Guillermo del Toro, man of many trades and talents,  with an impressive filmography and growing literary footprint, will soon be able to add consultant to his already remarkable résumé.

THR is reporting that the man behind the Hellboy franchise is not only set to write and direct an animated feature for Dreamworks Animation, but is to consult on a further three projects for the studio.

Soon to enter production is a project tentatively titled Trollhunters, an idea which was first articulated as a young-adult book submitted by Del Toro to Hyperion mere weeks ago. He described the project – which may or may not be tied in some way to the similarly titled Norwegian mockumentary Troll Hunter – in an interview with Heat Vision Blog as:

“I wanted very much to develop a story that could be written for kids but dealt with a genre that was scary. It essentially combines fairy tales with modern times and is about how difficult it is to be kid. Normally, kids are idealized in animated films. But the growing pains, married with the notion that there is a world right next to us that is completely plagued by creatures of ancient lore, it’s thematically fitting with the rest of my stuff.”

In addition to this The Hole-esque horror-for-kids, Del Toro will act as consultant and executive producer for the studio on Kung Fu Panda: The Kaboom of Doom, Puss in Boots and a third – as yet unannounced  – future project which may or may not turn out to be Boo-U.

While Del Toro has already started writing Trollhunters – and expects to have finished in time for filming on At The Mountains of Madness, don’t expect the movie any time soon. With all the rewrites and lengthy productions that plague any animated feature, Trollhunters is still some way off. Rather than losing patience with his new medium, however, Del Toro is embracing it.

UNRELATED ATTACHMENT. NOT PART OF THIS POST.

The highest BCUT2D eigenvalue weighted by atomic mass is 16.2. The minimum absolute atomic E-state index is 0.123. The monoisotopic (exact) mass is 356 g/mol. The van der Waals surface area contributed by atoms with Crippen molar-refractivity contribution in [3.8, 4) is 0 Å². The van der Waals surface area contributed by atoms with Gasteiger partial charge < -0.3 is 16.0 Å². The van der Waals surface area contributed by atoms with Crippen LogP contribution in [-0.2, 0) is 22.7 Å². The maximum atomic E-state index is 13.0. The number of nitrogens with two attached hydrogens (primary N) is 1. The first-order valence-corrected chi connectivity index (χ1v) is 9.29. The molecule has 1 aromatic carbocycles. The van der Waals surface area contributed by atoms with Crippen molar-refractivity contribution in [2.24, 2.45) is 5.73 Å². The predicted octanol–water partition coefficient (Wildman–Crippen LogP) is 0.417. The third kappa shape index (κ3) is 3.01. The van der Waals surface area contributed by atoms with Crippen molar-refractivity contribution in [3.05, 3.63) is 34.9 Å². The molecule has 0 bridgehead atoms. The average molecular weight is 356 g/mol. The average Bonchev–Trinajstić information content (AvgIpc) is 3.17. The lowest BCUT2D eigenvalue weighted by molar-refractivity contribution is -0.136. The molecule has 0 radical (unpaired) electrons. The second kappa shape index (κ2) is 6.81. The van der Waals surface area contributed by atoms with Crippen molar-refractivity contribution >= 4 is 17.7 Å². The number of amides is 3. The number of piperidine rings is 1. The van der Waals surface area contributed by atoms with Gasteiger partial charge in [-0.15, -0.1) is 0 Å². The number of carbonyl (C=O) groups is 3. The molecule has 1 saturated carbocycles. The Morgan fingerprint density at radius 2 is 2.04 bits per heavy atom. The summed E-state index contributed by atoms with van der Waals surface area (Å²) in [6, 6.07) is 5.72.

Convinced that film is destined for something he calls ‘transmedia’, the director is convinced of animations draw for all demographics. Transmedia hypothesises a future without boundaries between books, movies, TV and videogames – aspects of the entertainment landscape that Del Toro believes any film-maker will have to embrace in order to stay relevant in this new world.

The director is mindful of the animation studio’s recent successes, saying of Kung-Fu Panda and their – in my eyes – masterpiece How To Train Your Dragon:

“They took risks with [Dragon] with pathos and imagination and structure. It made me pay attention. Those movies went in interesting directions, and I think we will try to steer the projects that I’m involved in into those kinds of directions without making the company lose its identity.”

For those of you concerned that Del Toro might be spreading himself a little thin (just make Hellboy III already!), the director had a few reassurances with which to conclude.

“People say, ‘How does he do it?’ Well, I don’t work on them at the same time. ‘Midnight Delivery,’ I wrote 11 years ago. The fact that they are happening now is flattering and great, but it doesn’t mean I’m writing seven screenplays at one time.”